What the Mississippi Gulf Coast lacks in miles, it makes up for with a stunning variety of brute fish. And as host Joe Cermele and long-time friend Ben Romans would find out, the secret to success here is being open minded. Everyone wants the redfish. Everyone wants the speckled trout, and while some of these staples made a big showing for this crew, the name of the game was "just make 'em bend." Thanks to guide Sonny Schindler—a lifelong coastal resident—the boys not only got to chase an incredible mixed bag on fly and spinning tackle, but also got to post up on remote and desolate Cat Island.
The Deal: With just 44 miles of coastline, it's fair to say that Gulf-bound anglers often overlook Mississippi in favor of states like Florida, Louisiana, and Texas. That's a huge mistake, because not only does Mississippi offer fishermen an incredible variety of species to chase without long boat rides, opportunities abound here almost year-round with less pressure than other Gulf destinations. Big bull reds make large showings in fall and spring, though they're available (as we learned) even in the heat of summer. During the hot months, several inshore shark species will scream a rod faster than you can blink, and for fly and light-tackle junkies, the summer run of trophy jack crevalle can be downright intense. Speckled trout? You bet. Tripletail? On almost every crab pot. As long as the conditions are in your favor during a visit, you'll be hooked up.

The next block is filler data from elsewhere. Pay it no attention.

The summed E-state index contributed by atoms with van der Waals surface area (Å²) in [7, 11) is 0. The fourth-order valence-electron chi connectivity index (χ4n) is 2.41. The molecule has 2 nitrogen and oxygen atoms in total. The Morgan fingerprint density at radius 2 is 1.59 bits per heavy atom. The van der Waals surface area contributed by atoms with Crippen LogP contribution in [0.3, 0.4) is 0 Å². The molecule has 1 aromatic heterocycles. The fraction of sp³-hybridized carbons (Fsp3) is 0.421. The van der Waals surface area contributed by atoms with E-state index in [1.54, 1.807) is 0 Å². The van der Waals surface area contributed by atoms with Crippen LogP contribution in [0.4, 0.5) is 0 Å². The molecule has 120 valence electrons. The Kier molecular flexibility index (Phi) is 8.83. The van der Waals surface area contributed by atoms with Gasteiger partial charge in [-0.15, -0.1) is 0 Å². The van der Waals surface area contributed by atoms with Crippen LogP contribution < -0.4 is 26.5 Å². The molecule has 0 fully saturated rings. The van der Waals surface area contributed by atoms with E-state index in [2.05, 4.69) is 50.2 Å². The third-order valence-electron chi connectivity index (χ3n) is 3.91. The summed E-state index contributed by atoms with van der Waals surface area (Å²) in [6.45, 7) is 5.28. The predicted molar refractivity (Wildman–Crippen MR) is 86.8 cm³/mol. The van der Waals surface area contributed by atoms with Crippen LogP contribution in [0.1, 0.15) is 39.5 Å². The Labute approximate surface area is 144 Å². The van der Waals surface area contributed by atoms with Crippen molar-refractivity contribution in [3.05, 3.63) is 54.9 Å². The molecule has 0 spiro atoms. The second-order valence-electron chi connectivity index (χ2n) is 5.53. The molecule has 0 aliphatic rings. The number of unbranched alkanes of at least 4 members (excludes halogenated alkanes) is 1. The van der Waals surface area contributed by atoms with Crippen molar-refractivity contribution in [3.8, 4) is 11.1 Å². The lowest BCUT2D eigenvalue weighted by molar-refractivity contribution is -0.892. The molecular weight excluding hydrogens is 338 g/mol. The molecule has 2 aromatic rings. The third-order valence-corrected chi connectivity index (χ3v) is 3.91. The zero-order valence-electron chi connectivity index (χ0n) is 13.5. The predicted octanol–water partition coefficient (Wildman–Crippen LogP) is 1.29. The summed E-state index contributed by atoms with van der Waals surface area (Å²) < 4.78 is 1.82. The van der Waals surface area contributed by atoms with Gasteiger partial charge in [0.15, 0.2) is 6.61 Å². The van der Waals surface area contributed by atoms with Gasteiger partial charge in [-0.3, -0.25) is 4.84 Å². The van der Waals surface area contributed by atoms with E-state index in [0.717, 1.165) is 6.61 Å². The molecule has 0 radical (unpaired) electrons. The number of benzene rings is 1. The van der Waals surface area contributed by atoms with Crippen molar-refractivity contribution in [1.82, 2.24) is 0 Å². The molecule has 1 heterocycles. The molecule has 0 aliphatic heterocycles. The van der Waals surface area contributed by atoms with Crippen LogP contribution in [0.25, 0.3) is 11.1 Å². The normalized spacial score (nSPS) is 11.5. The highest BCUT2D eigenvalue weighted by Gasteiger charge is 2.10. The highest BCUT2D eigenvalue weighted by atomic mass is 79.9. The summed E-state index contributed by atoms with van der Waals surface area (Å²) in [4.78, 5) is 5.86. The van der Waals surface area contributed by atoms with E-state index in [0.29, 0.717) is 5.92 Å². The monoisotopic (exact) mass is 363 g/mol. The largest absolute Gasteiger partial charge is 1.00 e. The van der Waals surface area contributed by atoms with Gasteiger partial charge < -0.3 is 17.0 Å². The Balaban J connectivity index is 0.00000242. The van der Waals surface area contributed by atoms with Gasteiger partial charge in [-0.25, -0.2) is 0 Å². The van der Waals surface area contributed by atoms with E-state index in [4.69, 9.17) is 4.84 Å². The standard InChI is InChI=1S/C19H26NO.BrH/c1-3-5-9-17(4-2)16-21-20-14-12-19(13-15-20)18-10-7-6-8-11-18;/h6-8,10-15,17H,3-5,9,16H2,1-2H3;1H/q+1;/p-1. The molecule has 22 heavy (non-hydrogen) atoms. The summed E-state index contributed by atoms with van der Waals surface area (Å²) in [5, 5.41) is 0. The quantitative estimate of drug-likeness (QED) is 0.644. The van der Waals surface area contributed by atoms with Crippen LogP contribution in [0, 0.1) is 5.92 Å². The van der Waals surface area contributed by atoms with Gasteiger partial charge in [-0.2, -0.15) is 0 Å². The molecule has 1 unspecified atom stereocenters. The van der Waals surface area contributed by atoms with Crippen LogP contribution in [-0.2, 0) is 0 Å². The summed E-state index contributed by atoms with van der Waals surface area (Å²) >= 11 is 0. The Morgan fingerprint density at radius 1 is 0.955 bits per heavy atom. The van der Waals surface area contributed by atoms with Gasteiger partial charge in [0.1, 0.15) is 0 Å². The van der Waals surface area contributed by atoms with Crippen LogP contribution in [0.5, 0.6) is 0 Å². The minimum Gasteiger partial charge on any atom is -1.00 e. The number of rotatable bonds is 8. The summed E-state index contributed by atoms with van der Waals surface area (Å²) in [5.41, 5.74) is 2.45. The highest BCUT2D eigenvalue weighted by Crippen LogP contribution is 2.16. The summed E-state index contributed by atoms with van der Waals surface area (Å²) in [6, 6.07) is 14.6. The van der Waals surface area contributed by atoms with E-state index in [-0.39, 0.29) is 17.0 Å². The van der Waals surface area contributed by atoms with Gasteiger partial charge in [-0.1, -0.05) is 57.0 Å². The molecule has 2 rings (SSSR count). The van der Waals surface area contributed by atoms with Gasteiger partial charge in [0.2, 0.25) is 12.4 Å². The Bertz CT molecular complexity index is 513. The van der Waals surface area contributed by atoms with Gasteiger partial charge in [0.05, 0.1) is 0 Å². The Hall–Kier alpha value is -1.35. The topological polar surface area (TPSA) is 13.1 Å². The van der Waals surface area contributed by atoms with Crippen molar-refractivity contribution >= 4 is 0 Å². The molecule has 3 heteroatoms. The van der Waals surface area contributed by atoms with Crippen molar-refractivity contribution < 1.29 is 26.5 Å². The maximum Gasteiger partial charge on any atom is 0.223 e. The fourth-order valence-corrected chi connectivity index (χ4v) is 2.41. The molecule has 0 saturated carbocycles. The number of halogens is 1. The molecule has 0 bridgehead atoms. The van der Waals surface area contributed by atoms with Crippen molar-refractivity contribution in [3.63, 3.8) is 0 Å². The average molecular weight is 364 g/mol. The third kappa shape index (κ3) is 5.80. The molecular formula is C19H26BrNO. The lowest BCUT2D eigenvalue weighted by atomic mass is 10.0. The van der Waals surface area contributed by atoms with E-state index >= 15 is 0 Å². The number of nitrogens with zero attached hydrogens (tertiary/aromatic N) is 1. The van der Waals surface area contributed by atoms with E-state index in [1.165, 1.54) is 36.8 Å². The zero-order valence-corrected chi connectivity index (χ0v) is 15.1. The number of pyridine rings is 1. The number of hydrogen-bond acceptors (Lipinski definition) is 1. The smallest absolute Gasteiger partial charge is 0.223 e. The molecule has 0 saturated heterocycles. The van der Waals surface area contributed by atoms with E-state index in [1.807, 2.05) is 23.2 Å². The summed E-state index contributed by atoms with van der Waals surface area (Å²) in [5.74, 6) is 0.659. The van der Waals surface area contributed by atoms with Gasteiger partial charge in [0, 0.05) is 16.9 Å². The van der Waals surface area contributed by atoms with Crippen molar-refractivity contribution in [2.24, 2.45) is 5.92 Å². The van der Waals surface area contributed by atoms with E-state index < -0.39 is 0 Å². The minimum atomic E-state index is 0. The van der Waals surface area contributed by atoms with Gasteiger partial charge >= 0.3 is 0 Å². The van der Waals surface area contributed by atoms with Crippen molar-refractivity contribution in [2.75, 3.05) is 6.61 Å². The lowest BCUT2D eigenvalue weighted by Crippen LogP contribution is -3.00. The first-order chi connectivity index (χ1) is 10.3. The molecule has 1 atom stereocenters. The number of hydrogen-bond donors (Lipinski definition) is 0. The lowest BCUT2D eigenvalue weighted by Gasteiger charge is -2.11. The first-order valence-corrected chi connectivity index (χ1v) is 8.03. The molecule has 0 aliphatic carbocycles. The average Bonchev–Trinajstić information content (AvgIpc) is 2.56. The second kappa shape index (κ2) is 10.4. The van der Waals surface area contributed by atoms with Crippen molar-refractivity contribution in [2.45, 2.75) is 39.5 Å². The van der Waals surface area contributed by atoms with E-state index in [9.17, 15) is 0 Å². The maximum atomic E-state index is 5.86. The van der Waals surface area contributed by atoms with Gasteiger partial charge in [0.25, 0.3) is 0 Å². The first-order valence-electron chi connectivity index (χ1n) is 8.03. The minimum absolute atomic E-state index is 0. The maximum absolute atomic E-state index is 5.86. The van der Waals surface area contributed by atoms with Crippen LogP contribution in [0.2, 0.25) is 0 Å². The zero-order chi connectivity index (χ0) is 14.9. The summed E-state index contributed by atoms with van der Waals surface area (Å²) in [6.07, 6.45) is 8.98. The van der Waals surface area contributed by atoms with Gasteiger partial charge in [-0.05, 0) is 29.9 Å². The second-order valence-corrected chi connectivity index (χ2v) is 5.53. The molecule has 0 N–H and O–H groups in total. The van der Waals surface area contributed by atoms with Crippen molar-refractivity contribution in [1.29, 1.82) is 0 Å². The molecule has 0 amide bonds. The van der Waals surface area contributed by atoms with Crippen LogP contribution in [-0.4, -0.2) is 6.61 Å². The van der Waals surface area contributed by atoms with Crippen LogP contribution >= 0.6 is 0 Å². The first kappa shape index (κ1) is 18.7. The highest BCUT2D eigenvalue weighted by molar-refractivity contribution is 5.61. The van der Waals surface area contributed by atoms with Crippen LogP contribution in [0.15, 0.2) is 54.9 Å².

What To Bring: What to bring obviously revolves around what you want to chase. But, if like us, you're just going with the flow, you'll want to bring a few necessities. For the fly guy, 9- or 10-weight rods will have you covered on big reds and jacks. Just make sure you have a large arbor reel that can take some punishment. Floating lines suffice for most applications, but it's not a bad idea to throw a clear intermediate sink tip in your bag. Large poppers, Deceivers, Clousers, and gurglers get smashed...if you can get them in front of the fish. If specks are more your game, pack a trusty 7-weight and a few smaller shrimp flies and poppers. When guide Sonny Schindler heads out, his sled looks like a pin cushion from a distance. He carries everything from light spinning outfits, to those that feel more life a telephone pole, to cover him for everything from slot reds to 300-pound bull sharks. Braid from 20- to 80-pound fill his reels, and he makes sure he has plenty of popping corks, because they can spell the difference between an eat and a snub.
Book A Trip: You can hang out on the mainland—perhaps enjoying the Biloxi nightlife after fishing—or take up residence ia few miles across the bay on beautiful Cat Island, Whichever feels more your speed, guide Sonny Schindler and the team at Shore Thing Charters can help you with every aspect of booking your stay. They'll pull out every stop to get you on fish. which we witnessed firsthand during our visit.